It’s a scene familiar in any household with small children. A tired but revved up little person, unable to stop themselves from chatter and activity, let’s out a persistent plea for attention. An exhausted, multi-tasking parent, almost at the end of the rope is trying to hang onto a vestige of self-control.
My sister was the small child, petulant and out of sorts. My mother was trying to accomplish some necessary piece of work without unnecessary distraction. Trying to set appropriate boundaries, my mother says she told my sister: “I just want a little peace and quiet.” My sister promptly burst into tears and cried, “I want a piece of quiet, too.”
We all want a piece of piece.
We all know how my mother felt. We all want peace. And we all tend to act like my sister. We may be older and somewhat subtler, but we can be suitably outraged when someone doesn’t provide us with a piece of the peace we want.
The prophet Isaiah speaks to a nation that has been acting like an unruly, demanding toddler who does not know how to settle its own body or mind. Or perhaps he speaks to twin toddlers – Israel and Judah.
Like a toddler, or a teenager or like most of us, what Israel and Judah would cry that one or the other had more of what they both wanted.
It’s time for the people of God to grow up.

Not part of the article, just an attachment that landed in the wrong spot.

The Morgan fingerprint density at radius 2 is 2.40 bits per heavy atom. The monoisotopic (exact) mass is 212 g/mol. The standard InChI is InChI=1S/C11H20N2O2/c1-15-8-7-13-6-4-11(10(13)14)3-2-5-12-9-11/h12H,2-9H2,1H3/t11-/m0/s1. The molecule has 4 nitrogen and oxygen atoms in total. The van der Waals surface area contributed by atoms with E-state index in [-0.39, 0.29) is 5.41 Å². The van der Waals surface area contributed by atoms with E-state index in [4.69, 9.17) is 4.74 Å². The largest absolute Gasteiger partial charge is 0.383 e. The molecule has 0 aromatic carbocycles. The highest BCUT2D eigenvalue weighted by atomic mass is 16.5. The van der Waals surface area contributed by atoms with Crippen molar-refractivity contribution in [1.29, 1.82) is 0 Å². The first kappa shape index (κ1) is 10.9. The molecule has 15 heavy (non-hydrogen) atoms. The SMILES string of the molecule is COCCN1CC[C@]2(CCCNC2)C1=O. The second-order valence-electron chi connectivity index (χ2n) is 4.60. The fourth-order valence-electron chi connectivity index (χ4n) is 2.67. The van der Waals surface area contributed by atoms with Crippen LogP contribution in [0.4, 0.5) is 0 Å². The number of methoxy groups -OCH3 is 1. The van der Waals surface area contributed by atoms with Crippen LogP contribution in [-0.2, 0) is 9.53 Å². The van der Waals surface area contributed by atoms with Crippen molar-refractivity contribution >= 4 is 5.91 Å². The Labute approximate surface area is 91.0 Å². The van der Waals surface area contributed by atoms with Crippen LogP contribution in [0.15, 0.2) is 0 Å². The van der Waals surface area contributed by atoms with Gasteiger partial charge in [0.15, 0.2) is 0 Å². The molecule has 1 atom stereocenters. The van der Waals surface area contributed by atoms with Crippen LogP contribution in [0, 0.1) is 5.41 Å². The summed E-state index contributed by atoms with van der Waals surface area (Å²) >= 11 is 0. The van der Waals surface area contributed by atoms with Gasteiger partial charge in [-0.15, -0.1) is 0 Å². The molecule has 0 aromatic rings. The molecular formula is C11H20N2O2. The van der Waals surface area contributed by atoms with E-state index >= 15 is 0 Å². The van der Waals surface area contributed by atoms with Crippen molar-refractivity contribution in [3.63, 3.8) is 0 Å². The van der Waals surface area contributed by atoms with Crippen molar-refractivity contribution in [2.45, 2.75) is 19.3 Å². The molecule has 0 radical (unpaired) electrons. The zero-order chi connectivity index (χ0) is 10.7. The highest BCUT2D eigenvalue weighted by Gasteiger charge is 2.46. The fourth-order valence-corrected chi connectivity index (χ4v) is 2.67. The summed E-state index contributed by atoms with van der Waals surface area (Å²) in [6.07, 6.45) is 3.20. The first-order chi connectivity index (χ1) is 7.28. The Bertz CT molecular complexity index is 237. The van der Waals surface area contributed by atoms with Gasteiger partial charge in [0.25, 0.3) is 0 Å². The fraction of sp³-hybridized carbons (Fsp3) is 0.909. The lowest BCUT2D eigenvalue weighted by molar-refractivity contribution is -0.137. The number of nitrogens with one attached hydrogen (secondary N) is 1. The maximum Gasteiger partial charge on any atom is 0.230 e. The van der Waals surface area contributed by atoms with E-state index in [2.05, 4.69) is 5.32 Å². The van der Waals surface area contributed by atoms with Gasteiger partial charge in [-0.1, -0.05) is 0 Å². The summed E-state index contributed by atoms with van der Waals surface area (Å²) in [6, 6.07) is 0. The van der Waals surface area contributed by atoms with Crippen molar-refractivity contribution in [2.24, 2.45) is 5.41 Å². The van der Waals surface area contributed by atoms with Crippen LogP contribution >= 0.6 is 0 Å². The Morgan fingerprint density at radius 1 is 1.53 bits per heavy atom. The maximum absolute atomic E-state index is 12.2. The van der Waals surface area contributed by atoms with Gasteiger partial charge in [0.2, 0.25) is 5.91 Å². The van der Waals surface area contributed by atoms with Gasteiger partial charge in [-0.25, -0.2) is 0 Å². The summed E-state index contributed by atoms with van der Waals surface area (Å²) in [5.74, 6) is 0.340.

The prophet Isaiah perhaps perceives some righteous eye-rolling from a beleaguered God and a weary sigh. God, Yahweh, creator of all, has cared for Israel and Judah as a parent cares for a child from the very beginning. Now, increasingly, God is ready for Israel and Judah to grow up.
Isaiah speaks to the fearful, fretful Judah and Israel, as well. In the midst of the promise of God to be present, to continue to care for God’s children, Isaiah speaks of another child, a new child yet to be born. This will be an extraordinary child. We can tell by the names that it will bear. Wonderful Counselor, Mighty God, Everlasting Father. This child shall be named Prince of Peace.
Jesus has a mature understanding of peace.
As Christians, we claim those names for Jesus. He is the extraordinary child who has been given to us. There is no whining from this child. Jesus’ sense of peace and his teachings about peace are as extraordinary as he is.